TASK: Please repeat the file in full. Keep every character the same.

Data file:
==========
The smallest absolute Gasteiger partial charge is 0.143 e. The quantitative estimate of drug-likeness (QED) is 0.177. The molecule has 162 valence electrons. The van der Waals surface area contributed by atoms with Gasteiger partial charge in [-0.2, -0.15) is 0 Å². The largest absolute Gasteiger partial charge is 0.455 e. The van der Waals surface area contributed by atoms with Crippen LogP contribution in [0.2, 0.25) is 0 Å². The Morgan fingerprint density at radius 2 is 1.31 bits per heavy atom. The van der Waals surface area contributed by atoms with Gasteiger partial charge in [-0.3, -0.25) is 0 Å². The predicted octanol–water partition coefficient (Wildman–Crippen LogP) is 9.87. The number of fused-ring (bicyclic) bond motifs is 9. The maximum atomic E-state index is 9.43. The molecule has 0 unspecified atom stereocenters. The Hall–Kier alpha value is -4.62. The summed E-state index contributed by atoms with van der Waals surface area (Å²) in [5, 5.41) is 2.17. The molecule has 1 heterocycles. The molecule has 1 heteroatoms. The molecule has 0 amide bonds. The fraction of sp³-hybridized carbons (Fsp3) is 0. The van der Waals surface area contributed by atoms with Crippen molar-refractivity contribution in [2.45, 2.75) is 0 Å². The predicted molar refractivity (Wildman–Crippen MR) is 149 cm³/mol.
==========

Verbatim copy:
The smallest absolute Gasteiger partial charge is 0.143 e. The quantitative estimate of drug-likeness (QED) is 0.177. The molecule has 162 valence electrons. The van der Waals surface area contributed by atoms with Gasteiger partial charge in [-0.2, -0.15) is 0 Å². The largest absolute Gasteiger partial charge is 0.455 e. The van der Waals surface area contributed by atoms with Crippen LogP contribution in [0.2, 0.25) is 0 Å². The Morgan fingerprint density at radius 2 is 1.31 bits per heavy atom. The van der Waals surface area contributed by atoms with Gasteiger partial charge in [-0.3, -0.25) is 0 Å². The predicted octanol–water partition coefficient (Wildman–Crippen LogP) is 9.87. The number of fused-ring (bicyclic) bond motifs is 9. The maximum atomic E-state index is 9.43. The molecule has 0 unspecified atom stereocenters. The Hall–Kier alpha value is -4.62. The summed E-state index contributed by atoms with van der Waals surface area (Å²) in [5, 5.41) is 2.17. The molecule has 1 heterocycles. The molecule has 1 heteroatoms. The molecule has 0 amide bonds. The fraction of sp³-hybridized carbons (Fsp3) is 0. The van der Waals surface area contributed by atoms with Crippen molar-refractivity contribution in [2.45, 2.75) is 0 Å². The predicted molar refractivity (Wildman–Crippen MR) is 149 cm³/mol.